“I think what we have done is allow doctors and public health experts to prioritize and potentially save thousands of lives,” says Karen Kotloff, a pediatrician at the University of Maryland, Baltimore, and first author of the study. Diarrheal diseases kill an estimated 800,000 young children each year, second only to pneumonia, which kills around 1.2 million.
Some 100 athletes, coaches and officials of the Naga City delegation were stricken by diarrhea last week, just days before the start of the Palarong Bicol at the Catanduanes Athletic Complex this afternoon.
The Catanduanes Tribune reports that as of Feb. 22, the Department of Health Center for Health Development Bicol (DOH CHD Bicol) has yet to determine with certainty what caused the ailment pending the results of the epidemiological investigation jointly done by the team of the Provincial Health Office (PHO) of the province, the DOH-CHD Bicol and its Provincial Health Team (PHT) stationed in Catanduanes.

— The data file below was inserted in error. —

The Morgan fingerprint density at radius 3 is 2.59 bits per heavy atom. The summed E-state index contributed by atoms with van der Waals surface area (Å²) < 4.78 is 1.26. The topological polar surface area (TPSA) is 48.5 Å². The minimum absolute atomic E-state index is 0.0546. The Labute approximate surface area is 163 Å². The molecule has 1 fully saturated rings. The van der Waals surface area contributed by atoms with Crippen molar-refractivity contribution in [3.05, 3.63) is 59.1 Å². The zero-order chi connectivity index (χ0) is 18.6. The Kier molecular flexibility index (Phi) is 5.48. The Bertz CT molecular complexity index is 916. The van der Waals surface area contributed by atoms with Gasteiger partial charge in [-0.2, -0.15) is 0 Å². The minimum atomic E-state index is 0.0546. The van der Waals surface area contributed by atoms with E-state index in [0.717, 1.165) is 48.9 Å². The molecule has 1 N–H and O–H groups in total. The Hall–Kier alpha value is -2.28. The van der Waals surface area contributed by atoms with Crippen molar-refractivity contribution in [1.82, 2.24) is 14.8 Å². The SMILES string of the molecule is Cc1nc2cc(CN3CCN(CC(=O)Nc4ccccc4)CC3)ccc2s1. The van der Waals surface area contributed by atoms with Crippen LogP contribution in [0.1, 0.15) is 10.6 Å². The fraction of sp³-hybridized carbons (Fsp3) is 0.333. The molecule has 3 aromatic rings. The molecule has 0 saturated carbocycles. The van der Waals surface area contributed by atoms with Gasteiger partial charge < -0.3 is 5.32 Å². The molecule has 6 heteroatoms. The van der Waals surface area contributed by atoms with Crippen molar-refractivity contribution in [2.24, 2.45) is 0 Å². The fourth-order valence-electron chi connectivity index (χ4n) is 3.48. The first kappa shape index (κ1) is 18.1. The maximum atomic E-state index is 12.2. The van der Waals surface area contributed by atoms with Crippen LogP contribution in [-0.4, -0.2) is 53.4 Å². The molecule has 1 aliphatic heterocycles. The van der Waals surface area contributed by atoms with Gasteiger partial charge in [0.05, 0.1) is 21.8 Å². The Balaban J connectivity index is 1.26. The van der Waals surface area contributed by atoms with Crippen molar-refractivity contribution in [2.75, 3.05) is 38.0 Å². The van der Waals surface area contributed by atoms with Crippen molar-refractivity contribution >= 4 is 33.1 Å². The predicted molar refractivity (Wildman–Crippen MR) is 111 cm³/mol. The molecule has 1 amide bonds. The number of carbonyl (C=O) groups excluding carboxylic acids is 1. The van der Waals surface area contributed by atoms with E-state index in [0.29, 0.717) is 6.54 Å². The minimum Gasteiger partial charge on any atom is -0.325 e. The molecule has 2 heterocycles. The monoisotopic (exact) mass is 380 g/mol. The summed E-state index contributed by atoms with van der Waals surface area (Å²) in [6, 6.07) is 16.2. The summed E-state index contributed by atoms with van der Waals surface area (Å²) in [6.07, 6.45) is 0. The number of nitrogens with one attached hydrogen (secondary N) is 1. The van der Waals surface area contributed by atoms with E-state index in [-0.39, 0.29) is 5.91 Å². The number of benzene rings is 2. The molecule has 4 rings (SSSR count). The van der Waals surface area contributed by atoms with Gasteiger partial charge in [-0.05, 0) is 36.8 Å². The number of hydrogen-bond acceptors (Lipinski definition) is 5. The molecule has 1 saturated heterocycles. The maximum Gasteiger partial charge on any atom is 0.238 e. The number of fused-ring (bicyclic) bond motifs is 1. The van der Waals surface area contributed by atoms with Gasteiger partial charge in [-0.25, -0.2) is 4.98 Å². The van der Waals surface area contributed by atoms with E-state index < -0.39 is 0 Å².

The team has already sent for laboratory tests rectal swabs taken from 20 of those athletes as well as two water samples taken from filtered water supplied by a water refilling station in Virac.
The 500-person delegation arrived at its billeting school – Virac Center Elementary School – beginning Feb. 18. The following day, two delegates began manifesting watery stools three times or more in 24 hours, with the number of cases reaching a hundred the next day. Sixty-seven of those were athletes from the elementary and secondary level while 33 were adults.